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Journalism

Content Attribution Builds Trust, Credibility With Readers

The use of content attribution is one of the most basic concepts in traditional print journalism. It has benefits for online journalism as well.

Content attribution provides the source of a fact, quote or controversial statement. It uses words such as “says”, “said”, “according to” and variations along with the person, website, etc., that offered the information.

Newspapers are more strict about using attribution than magazines. It is more likely to appear in reporting of people and events and less likely to appear in opinions or commentary. (more…)

Website Quantity Drives Product Audience

A website succeeds with audience in part because of the quantity of content. How to get to that quantity is just as important.

Three metrics for measuring the quantity and efficiency of content on a site are:

  1.  Total pages
  2.  Total active or accessed pages
  3.  Views per active page

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Online Feature Content Matters Greatly

Evergreen contentNewspapers and TV stations find that online feature content is vital for creating an attractive Web site, despite their emphasis on news.

This lesson in content development has benefits for any online publisher.

Many sites that hire SEO experts have blogs with regular postings about their area of expertise. These blog postings almost always have a feature focus. It means they don’t have a tie to a specific event or date and therefore have short-term value.

They have readership value today, next month or even in years to come. (more…)

Quality Content Development Mixes Interest and Importance

Content developmentOnline content development often becomes focused on what drives the most clicks to an article, but too much of a focus on clicks becomes pandering.

Pandering undermines the credibility of a Web site. Visitors start to lose confidence in the quality of the site as a result. The practice is not much different than the old bait and switch technique.

Traditional media newsrooms at newspapers and TV stations debate every day what stories should appear on page one or at the top of the news program.

They sometimes erupt into fierce debates about what stories to play at the top and how to present them. The headline, the photos and any adjacent stories become subject to debate.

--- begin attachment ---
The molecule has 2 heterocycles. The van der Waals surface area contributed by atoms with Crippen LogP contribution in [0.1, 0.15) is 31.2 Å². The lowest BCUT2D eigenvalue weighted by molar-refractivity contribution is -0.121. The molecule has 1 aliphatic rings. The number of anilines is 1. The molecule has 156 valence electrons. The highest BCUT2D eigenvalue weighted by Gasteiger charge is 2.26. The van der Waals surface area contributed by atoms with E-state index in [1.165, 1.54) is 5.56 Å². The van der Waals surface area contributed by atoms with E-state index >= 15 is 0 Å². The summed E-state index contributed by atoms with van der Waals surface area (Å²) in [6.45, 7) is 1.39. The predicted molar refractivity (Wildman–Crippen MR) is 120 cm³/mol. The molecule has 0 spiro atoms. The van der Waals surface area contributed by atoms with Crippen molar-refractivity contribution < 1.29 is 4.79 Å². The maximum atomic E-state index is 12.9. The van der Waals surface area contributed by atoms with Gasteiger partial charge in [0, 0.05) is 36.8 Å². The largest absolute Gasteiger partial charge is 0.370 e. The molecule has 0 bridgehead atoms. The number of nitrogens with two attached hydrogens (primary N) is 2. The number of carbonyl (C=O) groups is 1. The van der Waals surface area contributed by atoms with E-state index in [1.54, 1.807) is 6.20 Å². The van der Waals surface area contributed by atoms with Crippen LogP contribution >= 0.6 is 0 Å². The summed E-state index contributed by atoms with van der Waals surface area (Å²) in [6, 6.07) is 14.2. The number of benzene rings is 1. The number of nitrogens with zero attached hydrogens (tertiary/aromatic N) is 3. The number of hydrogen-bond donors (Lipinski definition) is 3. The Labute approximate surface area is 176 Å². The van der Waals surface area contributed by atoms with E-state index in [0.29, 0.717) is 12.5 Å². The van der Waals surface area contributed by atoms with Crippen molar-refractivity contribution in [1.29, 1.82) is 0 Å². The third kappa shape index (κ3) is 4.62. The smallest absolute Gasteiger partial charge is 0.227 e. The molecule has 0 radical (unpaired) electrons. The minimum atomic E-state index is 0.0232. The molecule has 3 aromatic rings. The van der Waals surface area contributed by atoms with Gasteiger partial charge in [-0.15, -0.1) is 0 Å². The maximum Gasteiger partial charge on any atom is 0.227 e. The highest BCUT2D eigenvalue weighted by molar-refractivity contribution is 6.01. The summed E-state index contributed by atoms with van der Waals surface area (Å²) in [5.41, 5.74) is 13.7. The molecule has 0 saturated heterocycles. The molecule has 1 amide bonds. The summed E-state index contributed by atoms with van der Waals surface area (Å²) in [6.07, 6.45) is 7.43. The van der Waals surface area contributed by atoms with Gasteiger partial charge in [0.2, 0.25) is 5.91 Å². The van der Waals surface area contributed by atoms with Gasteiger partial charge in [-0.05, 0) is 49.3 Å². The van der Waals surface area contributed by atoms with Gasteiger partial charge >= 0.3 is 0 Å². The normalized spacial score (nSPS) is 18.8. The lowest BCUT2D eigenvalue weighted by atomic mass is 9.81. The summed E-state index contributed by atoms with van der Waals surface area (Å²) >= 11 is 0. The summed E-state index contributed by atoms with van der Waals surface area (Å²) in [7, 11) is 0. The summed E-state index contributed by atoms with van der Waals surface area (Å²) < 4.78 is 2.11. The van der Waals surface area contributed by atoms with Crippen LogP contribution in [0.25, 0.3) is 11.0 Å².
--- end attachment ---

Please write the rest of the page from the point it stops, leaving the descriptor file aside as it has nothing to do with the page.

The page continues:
A common content development strategy has developed for many of them that combines interesting stories with important ones.

Interesting stories tend to emphasize human nature such as personality profiles, quirky behavior, great achievements and the link.

Important stories don’t always attract much viewership or readership. One example is a city council or board of education that passes an annual budget. (more…)

News Site Strategy Leads to Big Benefits, Big Challenges

News media sites have a business model that requires them to post a lot of in-depth content every day.

Because search engines favor fresh, original and frequent content, they respond with great enthusiasm and send plenty of visitors to those sites.

They also overwhelmingly appear in top ranking search results for certain content categories. “Chicago news” or “Los Angeles sports” will surely see media outlets dominating the results. (more…)

Newspapers on Facebook Deliver Great Results

Newspapers on Facebook defy the conventional wisdom of when and how often to post.

They also run counter to the recent trend of Facebook distributing fewer and fewer posts to people who Like a page.

The above two statements are conservative. Newspapers do fantastically well on Facebook, even ones that don’t pay any attention to their Facebook pages. (more…)

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Facebook Targeting Works Like 18th Century Newspapers

Targeting is a concept in marketing that goes back to the beginning of media.

Even newspapers in 18th century America and elsewhere knew the concept of targeting — topically and geographically.

Topical targeting appealed to groups with a like-minded interest, especially politics. Geographic targeting of course reached out to the citizens in a town or city. The Boston Gazette, which lived from 1719 to 1798, obviously appealed only to residents of Boston. (more…)

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